As a scholar who regularly publishes work with charts and graphs, I’m often confronted with varied requirements from publishers for the format in which they want the charts and graphs. Most often, the format is as a TIFF/TIF file, typically with at least 300 dpi and somewhere around 1500×1500 pixels. I make most of my charts in LibreOffice Calc, though occasionally I make some in R as well.

I have recently been editing several volumes in which I had to manage the charts and graphs of other scholars as well. As the editor, I had to make sure the final images met the criteria detailed above. Since scholars often make charts and graphs in Word, it took a little finagling to come up with a quick and easy way to export the images in the format needed by the publisher. Since I did finally figure this out, I figured I’d post it here so I remember how to do this in the future. Luckily, LibreOffice works extremely well with these formats (for the most part), which makes this quite easy.

LibreOffice Calc

Assuming you have created your chart/graph in LibreOffice Calc, exporting it into a TIF format should be fairly easy, though it requires an unfortunate extra step. Here’s a chart I created in LibreOffice Calc:

The LibreOffice programmers make it so you can just right-click on the graph and select “Export as Image.”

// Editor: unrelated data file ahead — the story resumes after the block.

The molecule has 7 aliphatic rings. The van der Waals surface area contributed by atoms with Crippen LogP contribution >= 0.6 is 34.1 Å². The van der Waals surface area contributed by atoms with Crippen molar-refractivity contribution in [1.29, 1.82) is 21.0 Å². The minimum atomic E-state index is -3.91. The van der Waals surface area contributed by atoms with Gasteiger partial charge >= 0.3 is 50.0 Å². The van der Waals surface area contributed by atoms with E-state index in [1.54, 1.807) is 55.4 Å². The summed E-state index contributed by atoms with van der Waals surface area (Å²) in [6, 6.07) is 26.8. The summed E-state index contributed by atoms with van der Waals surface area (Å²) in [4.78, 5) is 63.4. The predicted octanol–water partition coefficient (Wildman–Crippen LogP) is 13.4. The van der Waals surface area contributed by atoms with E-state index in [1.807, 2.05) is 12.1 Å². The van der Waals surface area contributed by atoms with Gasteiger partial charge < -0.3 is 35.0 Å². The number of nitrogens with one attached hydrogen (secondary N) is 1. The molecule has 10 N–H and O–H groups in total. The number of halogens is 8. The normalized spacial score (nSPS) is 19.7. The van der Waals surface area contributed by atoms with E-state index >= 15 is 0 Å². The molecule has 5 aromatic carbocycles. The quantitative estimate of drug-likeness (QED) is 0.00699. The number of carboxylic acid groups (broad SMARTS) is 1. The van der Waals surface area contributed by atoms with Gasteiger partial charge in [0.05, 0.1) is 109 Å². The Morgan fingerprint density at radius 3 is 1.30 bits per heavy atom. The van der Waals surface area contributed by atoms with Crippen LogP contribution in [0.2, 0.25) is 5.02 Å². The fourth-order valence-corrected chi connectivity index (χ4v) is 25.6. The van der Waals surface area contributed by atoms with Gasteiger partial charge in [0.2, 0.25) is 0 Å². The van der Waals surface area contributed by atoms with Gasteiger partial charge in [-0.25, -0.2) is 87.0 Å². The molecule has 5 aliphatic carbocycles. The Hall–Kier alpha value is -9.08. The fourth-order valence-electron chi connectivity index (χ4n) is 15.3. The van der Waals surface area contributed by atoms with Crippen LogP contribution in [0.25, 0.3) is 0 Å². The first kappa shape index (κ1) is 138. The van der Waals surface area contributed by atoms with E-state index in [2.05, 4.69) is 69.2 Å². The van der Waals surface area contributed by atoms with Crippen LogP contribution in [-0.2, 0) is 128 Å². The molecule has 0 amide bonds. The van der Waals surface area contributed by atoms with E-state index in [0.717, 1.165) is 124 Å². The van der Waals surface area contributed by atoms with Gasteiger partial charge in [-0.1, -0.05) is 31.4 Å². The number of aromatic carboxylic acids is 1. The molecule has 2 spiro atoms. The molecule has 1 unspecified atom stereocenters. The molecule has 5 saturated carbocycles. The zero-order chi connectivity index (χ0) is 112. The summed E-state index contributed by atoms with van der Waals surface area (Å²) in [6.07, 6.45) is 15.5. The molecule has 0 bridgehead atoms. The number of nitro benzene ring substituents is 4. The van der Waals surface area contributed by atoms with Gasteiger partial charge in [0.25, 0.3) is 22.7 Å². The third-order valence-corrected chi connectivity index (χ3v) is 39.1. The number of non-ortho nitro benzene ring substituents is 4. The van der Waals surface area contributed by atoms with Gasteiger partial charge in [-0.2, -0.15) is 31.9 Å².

When you do this, you’ll get this pop-up window asking where you want to save the image and, more importantly, the format:

Here’s where you get a problem. If you select TIFF, you’ll get a .tif file, but the resolution will be basically the same as what you see on your screen, like this:

Ideally, LibreOffice would ask you what DPI and resolution you want once you select the TIFF format and would then export the chart in that resolution and you’d be done in one simple step. Alas, that’s not an option when you export from LibreOffice Calc.

What you can do instead is copy your chart, open an empty LibreOffice Writer document, and paste it into the document, like this:

Then, go up to File -> Export, like this:

You’ll get the same prompt as before asking what you want to name the file and format. Name the file and select PNG format then click “Save.” What you’re looking for is the window that pops up next:

In this window, you can change the DPI to 300 (do this first) and then change the width and height (they are typically linked, so, if you change one, the other automatically changes). When you’re done, click “OK.” The file you’ll get will be 300 DPI and whatever pixels you chose:

Now, open that file with any image editing software (I’m using Gwenview on KDE for this example) and simply select File->Save As:

Now select the TIFF format. Once you save it, you’ll have a TIFF file with the proper DPI and resolution per the publisher’s instructions. The resulting TIFF file will be huge, but it will meet the criteria of the publisher:

NOTE:

The other way to do this is to copy your chart into a LibreOffice Draw file that has been modified with a huge area (e.g., 4000×4000 pixels). You can then expand your chart to file the area in the LibreOffice Draw document and then export the image. However, depending on the original format of your chart/graph, you may have to resize the text if you do this, which is a pain. However, this will give you a much larger image file. But the approach above is much easier.

The tutorial above used LibreOffice 6.4.4.2.

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